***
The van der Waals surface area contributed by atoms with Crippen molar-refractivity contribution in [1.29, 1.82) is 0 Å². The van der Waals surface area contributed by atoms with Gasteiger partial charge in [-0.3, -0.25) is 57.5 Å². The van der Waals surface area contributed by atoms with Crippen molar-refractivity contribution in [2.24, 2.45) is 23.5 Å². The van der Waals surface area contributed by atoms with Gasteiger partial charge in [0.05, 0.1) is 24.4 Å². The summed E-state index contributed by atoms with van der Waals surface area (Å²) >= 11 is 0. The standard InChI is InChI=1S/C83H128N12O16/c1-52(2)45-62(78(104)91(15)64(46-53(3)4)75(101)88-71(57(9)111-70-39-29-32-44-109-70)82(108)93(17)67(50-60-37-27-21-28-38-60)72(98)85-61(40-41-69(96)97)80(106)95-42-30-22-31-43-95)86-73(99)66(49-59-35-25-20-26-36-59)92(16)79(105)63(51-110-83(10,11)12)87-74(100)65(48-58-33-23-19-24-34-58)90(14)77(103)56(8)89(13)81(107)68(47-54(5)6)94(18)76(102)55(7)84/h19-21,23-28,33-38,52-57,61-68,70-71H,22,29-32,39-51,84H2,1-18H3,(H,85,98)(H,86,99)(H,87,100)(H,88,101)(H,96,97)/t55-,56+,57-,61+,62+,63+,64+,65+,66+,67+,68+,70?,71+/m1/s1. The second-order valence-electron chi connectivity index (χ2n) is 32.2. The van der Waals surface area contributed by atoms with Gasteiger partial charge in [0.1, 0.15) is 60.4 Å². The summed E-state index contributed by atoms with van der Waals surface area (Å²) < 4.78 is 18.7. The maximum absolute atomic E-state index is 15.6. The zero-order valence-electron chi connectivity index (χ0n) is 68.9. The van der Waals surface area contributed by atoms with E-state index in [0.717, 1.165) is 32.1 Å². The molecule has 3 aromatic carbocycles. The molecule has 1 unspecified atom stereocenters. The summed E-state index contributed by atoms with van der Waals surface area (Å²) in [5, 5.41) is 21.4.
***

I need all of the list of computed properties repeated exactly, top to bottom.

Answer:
The van der Waals surface area contributed by atoms with Crippen molar-refractivity contribution in [1.29, 1.82) is 0 Å². The van der Waals surface area contributed by atoms with Gasteiger partial charge in [-0.3, -0.25) is 57.5 Å². The van der Waals surface area contributed by atoms with Crippen molar-refractivity contribution in [2.24, 2.45) is 23.5 Å². The van der Waals surface area contributed by atoms with Gasteiger partial charge in [0.05, 0.1) is 24.4 Å². The summed E-state index contributed by atoms with van der Waals surface area (Å²) >= 11 is 0. The standard InChI is InChI=1S/C83H128N12O16/c1-52(2)45-62(78(104)91(15)64(46-53(3)4)75(101)88-71(57(9)111-70-39-29-32-44-109-70)82(108)93(17)67(50-60-37-27-21-28-38-60)72(98)85-61(40-41-69(96)97)80(106)95-42-30-22-31-43-95)86-73(99)66(49-59-35-25-20-26-36-59)92(16)79(105)63(51-110-83(10,11)12)87-74(100)65(48-58-33-23-19-24-34-58)90(14)77(103)56(8)89(13)81(107)68(47-54(5)6)94(18)76(102)55(7)84/h19-21,23-28,33-38,52-57,61-68,70-71H,22,29-32,39-51,84H2,1-18H3,(H,85,98)(H,86,99)(H,87,100)(H,88,101)(H,96,97)/t55-,56+,57-,61+,62+,63+,64+,65+,66+,67+,68+,70?,71+/m1/s1. The second-order valence-electron chi connectivity index (χ2n) is 32.2. The van der Waals surface area contributed by atoms with Gasteiger partial charge in [0.1, 0.15) is 60.4 Å². The summed E-state index contributed by atoms with van der Waals surface area (Å²) < 4.78 is 18.7. The maximum absolute atomic E-state index is 15.6. The zero-order valence-electron chi connectivity index (χ0n) is 68.9. The van der Waals surface area contributed by atoms with E-state index in [0.717, 1.165) is 32.1 Å². The molecule has 3 aromatic carbocycles. The molecule has 1 unspecified atom stereocenters. The summed E-state index contributed by atoms with van der Waals surface area (Å²) in [5, 5.41) is 21.4.